Brett Knowles, pm2 Consulting
Brett is a long-time thought leader in the Strategy Execution space for high-tech organizations, beginning in the late 80’s while teaching at Harvard and being involved in the initial Balanced Scorecard research and books. His client work has been published in Harvard Business Review, Forbes, Fortune and countless other business publications.
Pub: February 26 2021
Upd: November 14 2022
Performance metrics seem to have a lock on three-letter acronyms describing different processes and project formats. OKR vs KPI are both acronyms related to setting (and achieving!) goals. At first glance, they might seem similar: they’re performance metrics used to define actions. However, when you start to dig deeper, you’ll find that they’re actually quite different. Read on to learn more.
Table of Contents:
- What is a KPI?
- What is an OKR?
- The Core Difference Between OKRs and KPIs
- KPI Examples
- OKR Examples
- The Importance of Measuring Performance
- How we Handle OKRs and KPIs within Hirebook
What is a KPI?
KPIs, (the KPI acronym stands for Key Performance Indicators), measure the success of a variety of initiatives, such as projects, programs, or organizational or individual performance. As a general rule, they are quantifiable metrics that link directly to strategic initiatives. When thinking about KPIs, a good word of reference would be ‘Measure’.
What is an OKR?
OKRs, (OKR stands for Objectives and Key Results), have been popular with tech companies since their inception, and are now more broadly used across various industries. OKR metrics define company objectives along with the key results that are needed to measure the achievement. A good reference word for OKRs would be ‘Achieve’.
It is important to note that rule number one of OKRs is that... there is no rule number one! OKRs are the first truly crowd-sourced methodology. There is no one rugged prairie agency or thought leader that has created and commands what can and cannot be done around OKRs in business.
There are many “best practices” that are great on average, but very seldom can be applied in every single instance. For example, a best practice is to look both ways before crossing the street, but this is not necessary if you're on a one-way street.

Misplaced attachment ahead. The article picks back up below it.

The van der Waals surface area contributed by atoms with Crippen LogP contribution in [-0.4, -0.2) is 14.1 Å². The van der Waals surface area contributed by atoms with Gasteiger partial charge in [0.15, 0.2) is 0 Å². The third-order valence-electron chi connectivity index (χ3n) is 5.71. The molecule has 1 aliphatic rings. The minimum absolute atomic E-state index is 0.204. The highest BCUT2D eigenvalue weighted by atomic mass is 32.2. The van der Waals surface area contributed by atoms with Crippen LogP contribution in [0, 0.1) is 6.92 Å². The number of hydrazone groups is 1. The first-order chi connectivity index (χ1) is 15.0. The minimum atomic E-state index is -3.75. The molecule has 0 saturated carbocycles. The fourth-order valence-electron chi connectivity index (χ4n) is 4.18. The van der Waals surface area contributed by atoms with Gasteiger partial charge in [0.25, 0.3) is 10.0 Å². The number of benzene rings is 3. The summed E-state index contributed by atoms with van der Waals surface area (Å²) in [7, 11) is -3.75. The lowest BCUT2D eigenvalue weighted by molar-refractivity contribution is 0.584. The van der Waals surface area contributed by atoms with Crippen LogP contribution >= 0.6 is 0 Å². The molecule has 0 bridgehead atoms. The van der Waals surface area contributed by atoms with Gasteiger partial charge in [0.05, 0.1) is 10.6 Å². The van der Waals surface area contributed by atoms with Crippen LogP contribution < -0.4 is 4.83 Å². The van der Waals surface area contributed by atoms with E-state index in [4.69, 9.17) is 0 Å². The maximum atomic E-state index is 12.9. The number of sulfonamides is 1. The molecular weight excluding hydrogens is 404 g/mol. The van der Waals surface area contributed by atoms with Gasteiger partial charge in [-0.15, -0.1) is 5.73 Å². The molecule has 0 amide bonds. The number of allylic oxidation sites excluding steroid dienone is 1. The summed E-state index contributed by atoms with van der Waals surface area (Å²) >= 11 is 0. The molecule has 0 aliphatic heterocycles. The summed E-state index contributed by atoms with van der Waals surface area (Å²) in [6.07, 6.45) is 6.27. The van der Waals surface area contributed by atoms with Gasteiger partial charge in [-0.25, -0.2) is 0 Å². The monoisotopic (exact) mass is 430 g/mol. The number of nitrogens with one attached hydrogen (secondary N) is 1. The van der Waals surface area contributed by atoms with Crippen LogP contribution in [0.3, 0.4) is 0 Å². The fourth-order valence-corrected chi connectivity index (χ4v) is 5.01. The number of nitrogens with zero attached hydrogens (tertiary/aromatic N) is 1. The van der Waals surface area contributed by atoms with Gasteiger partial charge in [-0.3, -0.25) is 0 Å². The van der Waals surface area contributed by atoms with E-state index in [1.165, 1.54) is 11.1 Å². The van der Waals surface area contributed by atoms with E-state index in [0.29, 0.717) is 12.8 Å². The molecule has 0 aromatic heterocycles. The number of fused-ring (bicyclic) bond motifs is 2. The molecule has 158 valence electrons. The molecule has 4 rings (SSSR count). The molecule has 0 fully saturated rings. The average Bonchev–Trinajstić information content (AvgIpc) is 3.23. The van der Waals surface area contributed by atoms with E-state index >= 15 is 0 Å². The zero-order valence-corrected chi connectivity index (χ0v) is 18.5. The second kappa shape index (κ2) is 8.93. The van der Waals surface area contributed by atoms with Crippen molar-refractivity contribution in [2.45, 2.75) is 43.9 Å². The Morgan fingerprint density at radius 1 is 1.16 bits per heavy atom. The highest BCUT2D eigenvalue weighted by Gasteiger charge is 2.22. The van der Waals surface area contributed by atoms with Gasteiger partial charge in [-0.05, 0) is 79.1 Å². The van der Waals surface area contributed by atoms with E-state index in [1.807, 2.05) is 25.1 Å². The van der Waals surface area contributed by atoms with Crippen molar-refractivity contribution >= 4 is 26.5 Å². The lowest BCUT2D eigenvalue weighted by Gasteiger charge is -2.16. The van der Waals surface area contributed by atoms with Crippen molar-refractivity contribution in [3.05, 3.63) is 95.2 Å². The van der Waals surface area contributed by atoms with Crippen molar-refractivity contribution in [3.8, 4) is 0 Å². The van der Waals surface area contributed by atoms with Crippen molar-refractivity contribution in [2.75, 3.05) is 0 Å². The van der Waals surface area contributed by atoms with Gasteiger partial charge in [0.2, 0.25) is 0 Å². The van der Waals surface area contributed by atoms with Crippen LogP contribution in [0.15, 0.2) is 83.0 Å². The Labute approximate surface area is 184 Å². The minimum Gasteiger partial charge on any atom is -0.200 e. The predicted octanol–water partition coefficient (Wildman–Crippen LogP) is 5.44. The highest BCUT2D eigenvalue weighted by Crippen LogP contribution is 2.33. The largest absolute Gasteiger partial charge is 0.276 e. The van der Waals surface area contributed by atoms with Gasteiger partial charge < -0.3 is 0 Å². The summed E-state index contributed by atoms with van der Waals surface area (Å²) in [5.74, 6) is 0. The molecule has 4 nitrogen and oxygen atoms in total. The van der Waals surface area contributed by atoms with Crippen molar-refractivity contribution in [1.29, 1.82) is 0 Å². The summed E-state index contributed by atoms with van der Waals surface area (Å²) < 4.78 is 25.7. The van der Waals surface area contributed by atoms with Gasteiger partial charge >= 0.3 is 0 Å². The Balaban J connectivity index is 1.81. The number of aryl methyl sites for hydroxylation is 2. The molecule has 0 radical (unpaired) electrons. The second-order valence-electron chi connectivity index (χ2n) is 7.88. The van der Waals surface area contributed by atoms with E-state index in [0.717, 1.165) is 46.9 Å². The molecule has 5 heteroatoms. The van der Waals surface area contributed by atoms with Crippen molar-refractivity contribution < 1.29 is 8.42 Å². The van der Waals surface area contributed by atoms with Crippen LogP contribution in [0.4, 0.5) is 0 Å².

There are also many “common practices”, that are frequently used in any industry or favorite of anyone author or consultant. This is a bit like driving over the speed limit, although it's a common practice that does not mean it's something that you should do.
Never have “best practices”, “common practices”, and “rules” made up by various well-intentioned individuals, been abused more than around the concepts of OKRs and KPIs. Much has been written about the distinction between the two.
The Core Difference Between OKRs vs KPIs
I think that once you clear away all the rhetoric, the only definitive fact is that key results are specifically related to objectives. That’s it. The core principle. See, results are intended to indicate what you would see more or less of as you work with that specific objective.
Both KPIs and OKRs need to be customized to fit the organization that they are serving. However, one way to tell the difference is by asking whether or not your metric is a measurement or an outcome. So what's the difference between KPIs and OKRs? KPIs measure, while OKRs drive goals.
A Key Result will only exist in an organization if it has an associated Objective. There are no “free-floating” key results in an organization.
On the other hand, a KPI is not necessarily specifically associated with an objective. There could be many ”free-floating” KPIs in an organization.
I was reading an article the other day and the author was attempting to define results and KPI in relation to a car journey. Unfortunately, I think this article causes more confusion than clarity.
Visualize yourself in your car; you are surrounded with data… the dashboard tells you all sorts of things: speed, direction, temperature, fuel level, etc., you may even have a GPS that is mapping your drive. Without contact, these are all KPIs. Now to change any one of these into a Key Result, all we have to do is associate it with an Objective.
For example, if your objective was to drive your car in the most environmentally friendly and economic way, KPIs like fuel economy, mix between battery and fuel, even elevation, can become Key Results associated with that objective.
Yes, on the other hand, your objective was to get to the hospital quickly in an emergency, those same KPIs remain as KPIs and you would escalate other KPIs as indicators of your new goal. The KPIs you might choose for this objective would be things like speed.
KPIs exist across all industries - a quick search can show you how they apply to everything from retail, to HR, to technology. In fact, you’re probably using them now at your own company. Here are some examples of what they can measure:
- Retail Industry: revenue per square foot, same-store sales, sales per employee